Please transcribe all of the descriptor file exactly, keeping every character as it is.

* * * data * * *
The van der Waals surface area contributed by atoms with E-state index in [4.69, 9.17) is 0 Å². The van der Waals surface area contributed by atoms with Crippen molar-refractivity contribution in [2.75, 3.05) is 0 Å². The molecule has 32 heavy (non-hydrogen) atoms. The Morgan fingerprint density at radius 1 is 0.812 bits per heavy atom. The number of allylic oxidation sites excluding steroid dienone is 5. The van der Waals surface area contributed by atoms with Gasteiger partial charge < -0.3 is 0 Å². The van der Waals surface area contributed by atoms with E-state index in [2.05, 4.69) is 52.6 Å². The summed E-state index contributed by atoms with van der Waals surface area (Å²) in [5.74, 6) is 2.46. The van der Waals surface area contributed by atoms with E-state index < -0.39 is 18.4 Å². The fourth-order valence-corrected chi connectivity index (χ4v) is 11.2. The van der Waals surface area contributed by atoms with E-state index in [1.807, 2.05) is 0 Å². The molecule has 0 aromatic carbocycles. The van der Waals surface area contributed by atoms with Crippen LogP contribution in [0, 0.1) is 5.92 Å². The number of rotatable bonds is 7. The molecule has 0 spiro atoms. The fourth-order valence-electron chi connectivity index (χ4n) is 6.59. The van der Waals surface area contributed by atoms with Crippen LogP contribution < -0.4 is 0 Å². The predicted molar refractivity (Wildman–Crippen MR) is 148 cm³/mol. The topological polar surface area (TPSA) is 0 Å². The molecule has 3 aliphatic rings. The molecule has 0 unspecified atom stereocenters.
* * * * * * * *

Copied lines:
The van der Waals surface area contributed by atoms with E-state index in [4.69, 9.17) is 0 Å². The van der Waals surface area contributed by atoms with Crippen molar-refractivity contribution in [2.75, 3.05) is 0 Å². The molecule has 32 heavy (non-hydrogen) atoms. The Morgan fingerprint density at radius 1 is 0.812 bits per heavy atom. The number of allylic oxidation sites excluding steroid dienone is 5. The van der Waals surface area contributed by atoms with Gasteiger partial charge < -0.3 is 0 Å². The van der Waals surface area contributed by atoms with E-state index in [2.05, 4.69) is 52.6 Å². The summed E-state index contributed by atoms with van der Waals surface area (Å²) in [5.74, 6) is 2.46. The van der Waals surface area contributed by atoms with E-state index < -0.39 is 18.4 Å². The fourth-order valence-corrected chi connectivity index (χ4v) is 11.2. The van der Waals surface area contributed by atoms with E-state index in [1.807, 2.05) is 0 Å². The molecule has 0 aromatic carbocycles. The van der Waals surface area contributed by atoms with Crippen LogP contribution in [0, 0.1) is 5.92 Å². The number of rotatable bonds is 7. The molecule has 0 spiro atoms. The fourth-order valence-electron chi connectivity index (χ4n) is 6.59. The van der Waals surface area contributed by atoms with Crippen LogP contribution < -0.4 is 0 Å². The predicted molar refractivity (Wildman–Crippen MR) is 148 cm³/mol. The topological polar surface area (TPSA) is 0 Å². The molecule has 3 aliphatic rings. The molecule has 0 unspecified atom stereocenters.